NCR Today

On this day: Miracle of the Sun


On this day, in 1917, the visionaries at Fatima, Lucia Santos, age 10, Blessed Francisco Marto, age 9, and Blessed Jacinta Marto, age 7, said they saw Jesus, Mary, and Joseph. They had seen an angel in 1916, and on May 13th, 1917, they saw a Lady. She appeared to them again in June, July, August, and September. She told the children she would identify herself in October, and that a miracle would occur. The children reported the prediction, and thousands of people were on hand on October 13th.

Morning Briefing


'Hope&Joy' in South Africa: How things change


What is different in Johannesburg from my last visit? The airport renovations are complete, since they were initiated for the soccer World Cup held last year. It was so much faster getting through immigration and customs! You can still see signs and banners about the World Cup as you leave the airport, and a statue as well.

Workers still have to travel an hour or more to and from work, and many walk long distances. Four years ago, many women walked along the side roads carrying things on their heads. So far, I have only seen one woman do this. Maybe I have to get out more.

Catholic Workers protest nukes and drones in Nevada


Last weekend, a national gathering of Catholic Workers in Las Vegas, Nevada concluded with a demonstration protesting nuclear weapons and drones.

About 100 people held an interfaith liturgy at the entrance to Nevada’s nuclear testing grounds on Sunday. After the prayers, the group walked towards the Nevada National Security Site, formerly known as the Nevada Test site. Thirty-seven men and 22 women crossed the white line delineating one of the test site’s boundaries and were promptly arrested by Nye County sheriffs.

Upon release, many of the activists went to nearby Creech Air Force base where 18 were arrested by Clark County police. Those arrested at the Nevada site received citations and were released, but at the Creech site the activists were charged with jaywalking, unlawful assembly. Most of those were given court dates of Dec. 5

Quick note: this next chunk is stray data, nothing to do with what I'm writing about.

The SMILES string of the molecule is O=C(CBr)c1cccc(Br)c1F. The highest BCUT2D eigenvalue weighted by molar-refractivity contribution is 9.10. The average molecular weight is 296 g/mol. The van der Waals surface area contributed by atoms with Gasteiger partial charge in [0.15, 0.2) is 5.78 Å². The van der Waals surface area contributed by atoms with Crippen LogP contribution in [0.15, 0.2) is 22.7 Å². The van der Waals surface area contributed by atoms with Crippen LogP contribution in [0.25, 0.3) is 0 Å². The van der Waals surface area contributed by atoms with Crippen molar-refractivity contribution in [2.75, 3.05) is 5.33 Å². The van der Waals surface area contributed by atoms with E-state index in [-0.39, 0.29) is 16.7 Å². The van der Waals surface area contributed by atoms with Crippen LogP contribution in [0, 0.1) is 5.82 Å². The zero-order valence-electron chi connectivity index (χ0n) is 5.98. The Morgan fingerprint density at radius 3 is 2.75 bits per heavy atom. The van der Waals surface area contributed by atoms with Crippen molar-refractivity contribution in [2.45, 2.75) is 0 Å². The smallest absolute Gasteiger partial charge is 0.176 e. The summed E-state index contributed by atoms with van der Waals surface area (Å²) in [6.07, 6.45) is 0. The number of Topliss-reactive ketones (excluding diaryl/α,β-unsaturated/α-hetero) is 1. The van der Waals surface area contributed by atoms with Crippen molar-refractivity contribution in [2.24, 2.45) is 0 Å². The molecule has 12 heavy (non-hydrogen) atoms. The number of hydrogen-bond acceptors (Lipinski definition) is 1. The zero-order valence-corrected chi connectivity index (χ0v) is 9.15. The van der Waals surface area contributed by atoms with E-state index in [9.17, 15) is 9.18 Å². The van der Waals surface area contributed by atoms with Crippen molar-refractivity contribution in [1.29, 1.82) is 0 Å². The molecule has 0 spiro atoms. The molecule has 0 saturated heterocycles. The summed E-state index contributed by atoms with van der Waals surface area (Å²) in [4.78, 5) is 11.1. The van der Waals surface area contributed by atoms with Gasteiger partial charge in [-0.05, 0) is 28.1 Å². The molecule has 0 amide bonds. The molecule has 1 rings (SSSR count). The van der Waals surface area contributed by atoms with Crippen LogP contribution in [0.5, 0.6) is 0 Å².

Andrew Greeley: The Lion in Winter


On Oct 7 the PBS program Religion and Ethics featured a segment on Fr. Andrew Greeley. It marked the first time he has made a public appearance, I believe, since he suffered a traumatic brain injury in November 2008.

The film includes remarks by his niece, Eileen Durkin, and his longtime friend, Fr. John Cusick, some clips of Greeley commenting on church problems in the old days, and poignant shots of Greeley, assisted by Cusick and surrounded by his relatives, saying Mass at the home of Eileen.

See the video below:

Dysfunctional groups


I picked up a free book at a community center, Spycatcher, and read it on the bus from Chicago to St. Louis. It was written by Peter Wright, former assistant director of MI5, back in 1987, and I was expecting a good thriller.

What I got was a close description of group dysfunction dating back to the '30s and stretching across the "free" world, England, France, the U.S., Australia, Canada -- everybody, it seems but the KGB in the Soviet Union who had planted spies and spy equipment everywhere. And of course we don't have an insider to tell us about KGB failures and dysfunction.

It's not Peter Wright's point that MI5 needed better group dynamics. He's got a spy story to tell. But I found it a tough slog. It's a story of little accountability, little follow-through, little investigation -- an old boys' club where some of the boys were working for the other side.

NCR is now available on the Sony Reader


Image of NCR on the Sony ReaderAs of this morning, you can subscribe to the National Catholic Reporter on the Sony Reader.

Cost is $1.99 for a one-month subscription, which includes content from the print newspaper.

To purchase NCR for your Reader, visit Sony's Reader Store. For more information about the Reader-version of NCR, visit our FAQ page.

This is the second e-reader device that carries NCR. The Kindle version launched June 2011.

On this day: Christopher Columbus


On this day, in 1492, after 70 days at sea, Christopher Columbus stepped out of his boat and onto an island in the Bahamas.

On the previous evening, "when, according to invariable custom on board of the admiral's ship, the mariners had sung the Salve Regina, or vesper hymn to the Virgin, he made an impressive address to his crew. He pointed out the goodness of God in thus conducting them by soft and favouring breezes across a tranquil ocean, cheering their hope continually with fresh signs, increasing as their fears augmented, and thus leading and guiding them to a promised land."

--The Life and Voyages of Christopher Columbus, by Washington Irving, 1828. Search term: Salve Regina. Page 107, ff.


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In This Issue

May 19-June 1, 2017